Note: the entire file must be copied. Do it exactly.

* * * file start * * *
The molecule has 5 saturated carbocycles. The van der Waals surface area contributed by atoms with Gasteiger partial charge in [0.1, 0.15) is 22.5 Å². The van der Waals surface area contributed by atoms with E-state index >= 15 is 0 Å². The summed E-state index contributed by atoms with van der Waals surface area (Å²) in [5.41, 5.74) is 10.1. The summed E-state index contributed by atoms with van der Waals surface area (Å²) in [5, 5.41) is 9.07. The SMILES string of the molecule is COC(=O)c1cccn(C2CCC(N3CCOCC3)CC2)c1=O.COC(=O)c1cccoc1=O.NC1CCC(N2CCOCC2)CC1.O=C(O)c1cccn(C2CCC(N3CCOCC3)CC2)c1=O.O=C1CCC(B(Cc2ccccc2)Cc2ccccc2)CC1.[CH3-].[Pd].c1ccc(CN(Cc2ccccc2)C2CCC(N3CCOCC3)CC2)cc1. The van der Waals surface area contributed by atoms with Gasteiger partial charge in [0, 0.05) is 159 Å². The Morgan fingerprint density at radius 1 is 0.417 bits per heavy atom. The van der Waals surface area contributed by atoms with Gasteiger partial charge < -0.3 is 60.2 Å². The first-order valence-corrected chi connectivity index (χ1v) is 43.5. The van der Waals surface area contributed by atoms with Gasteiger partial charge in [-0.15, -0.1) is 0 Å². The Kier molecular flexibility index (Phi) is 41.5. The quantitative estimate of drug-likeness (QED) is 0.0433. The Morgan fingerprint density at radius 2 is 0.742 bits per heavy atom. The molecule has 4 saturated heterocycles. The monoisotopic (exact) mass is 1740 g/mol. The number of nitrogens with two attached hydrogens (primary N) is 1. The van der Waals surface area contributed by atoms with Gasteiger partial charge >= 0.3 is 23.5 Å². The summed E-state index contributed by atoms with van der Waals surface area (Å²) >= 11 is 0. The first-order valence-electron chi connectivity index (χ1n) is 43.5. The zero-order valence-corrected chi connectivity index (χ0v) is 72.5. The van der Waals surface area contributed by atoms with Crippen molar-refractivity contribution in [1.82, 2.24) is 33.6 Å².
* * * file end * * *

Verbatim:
The molecule has 5 saturated carbocycles. The van der Waals surface area contributed by atoms with Gasteiger partial charge in [0.1, 0.15) is 22.5 Å². The van der Waals surface area contributed by atoms with E-state index >= 15 is 0 Å². The summed E-state index contributed by atoms with van der Waals surface area (Å²) in [5.41, 5.74) is 10.1. The summed E-state index contributed by atoms with van der Waals surface area (Å²) in [5, 5.41) is 9.07. The SMILES string of the molecule is COC(=O)c1cccn(C2CCC(N3CCOCC3)CC2)c1=O.COC(=O)c1cccoc1=O.NC1CCC(N2CCOCC2)CC1.O=C(O)c1cccn(C2CCC(N3CCOCC3)CC2)c1=O.O=C1CCC(B(Cc2ccccc2)Cc2ccccc2)CC1.[CH3-].[Pd].c1ccc(CN(Cc2ccccc2)C2CCC(N3CCOCC3)CC2)cc1. The van der Waals surface area contributed by atoms with Gasteiger partial charge in [0, 0.05) is 159 Å². The Morgan fingerprint density at radius 1 is 0.417 bits per heavy atom. The van der Waals surface area contributed by atoms with Gasteiger partial charge < -0.3 is 60.2 Å². The first-order valence-corrected chi connectivity index (χ1v) is 43.5. The van der Waals surface area contributed by atoms with Gasteiger partial charge in [-0.15, -0.1) is 0 Å². The Kier molecular flexibility index (Phi) is 41.5. The quantitative estimate of drug-likeness (QED) is 0.0433. The Morgan fingerprint density at radius 2 is 0.742 bits per heavy atom. The molecule has 4 saturated heterocycles. The monoisotopic (exact) mass is 1740 g/mol. The number of nitrogens with two attached hydrogens (primary N) is 1. The van der Waals surface area contributed by atoms with Gasteiger partial charge >= 0.3 is 23.5 Å². The summed E-state index contributed by atoms with van der Waals surface area (Å²) >= 11 is 0. The first-order valence-electron chi connectivity index (χ1n) is 43.5. The zero-order valence-corrected chi connectivity index (χ0v) is 72.5. The van der Waals surface area contributed by atoms with Crippen molar-refractivity contribution in [1.82, 2.24) is 33.6 Å².